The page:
NZ ‘leads the world’ by lagging behind Australia on carbon

Luke Malpass

11 November 2011

While cheers and jeers were heard in federal Parliament in Canberra when the so-called ‘clean energy future’ legislation was passed in the Senate this week, a much quieter emissions announcement took place in Wellington.

In 2009, the National-led government unveiled what was then the world’s first all-sectors, all-gases emissions trading scheme. This week, the same government quietly announced that parts of the scheme would be delayed because they were too expensive and the benefits were not clear.

Carbon pricing is no longer a big a political issue in New Zealand. The National Party has a massive lead in the opinion polls (52.5% of the primary vote). And those who staunchly oppose an emissions trading scheme will probably vote for it anyway.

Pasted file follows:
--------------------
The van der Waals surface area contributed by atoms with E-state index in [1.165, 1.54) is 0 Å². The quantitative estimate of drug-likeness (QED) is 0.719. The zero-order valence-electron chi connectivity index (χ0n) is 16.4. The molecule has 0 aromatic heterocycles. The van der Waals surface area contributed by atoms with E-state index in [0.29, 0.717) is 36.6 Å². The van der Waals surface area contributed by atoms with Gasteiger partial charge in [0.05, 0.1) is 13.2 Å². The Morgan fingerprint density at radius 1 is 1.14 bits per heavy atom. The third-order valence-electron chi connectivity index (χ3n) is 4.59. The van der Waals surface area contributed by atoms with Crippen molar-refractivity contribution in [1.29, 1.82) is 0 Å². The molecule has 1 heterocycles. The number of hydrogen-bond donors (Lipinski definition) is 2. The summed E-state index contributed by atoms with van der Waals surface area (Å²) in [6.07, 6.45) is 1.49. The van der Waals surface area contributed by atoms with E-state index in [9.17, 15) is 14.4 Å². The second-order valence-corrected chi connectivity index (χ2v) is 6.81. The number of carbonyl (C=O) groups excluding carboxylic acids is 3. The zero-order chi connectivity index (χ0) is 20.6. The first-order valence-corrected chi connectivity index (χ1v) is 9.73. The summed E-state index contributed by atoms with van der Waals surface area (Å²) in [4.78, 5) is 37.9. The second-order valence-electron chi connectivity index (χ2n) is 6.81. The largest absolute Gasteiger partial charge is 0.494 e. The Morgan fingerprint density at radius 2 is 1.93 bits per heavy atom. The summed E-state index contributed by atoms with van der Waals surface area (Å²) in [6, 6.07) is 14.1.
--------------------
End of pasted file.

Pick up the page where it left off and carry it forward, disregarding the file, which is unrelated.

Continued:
Hence the shelving of some elements of the emissions trading scheme is not driven by retail politics but by real concerns that moving too quickly will harm New Zealand’s international competitiveness while doing little for the environment.

Moving towards the much-vaunted ‘clean energy economy’ remains the official policy. Yet agriculture will not be included in the scheme until ‘at least’ 2015. The official announcement explained that the absence ‘of any practical and real technologies to reduce agricultural emissions means that it would only impose a cost or tax on our most important export industry.’

While Australia moves full steam ahead of the world on carbon tax/emissions trading, the Key government has overseen an orderly and slow but persistent retreat. Due to the real world costs of pricing carbon, New Zealand has pulled back and is no longer leading the world. And that seems like the sensible thing to do.

Luke Malpass is a Policy Analyst with the New Zealand Policy Unit of The Centre for Independent Studies.

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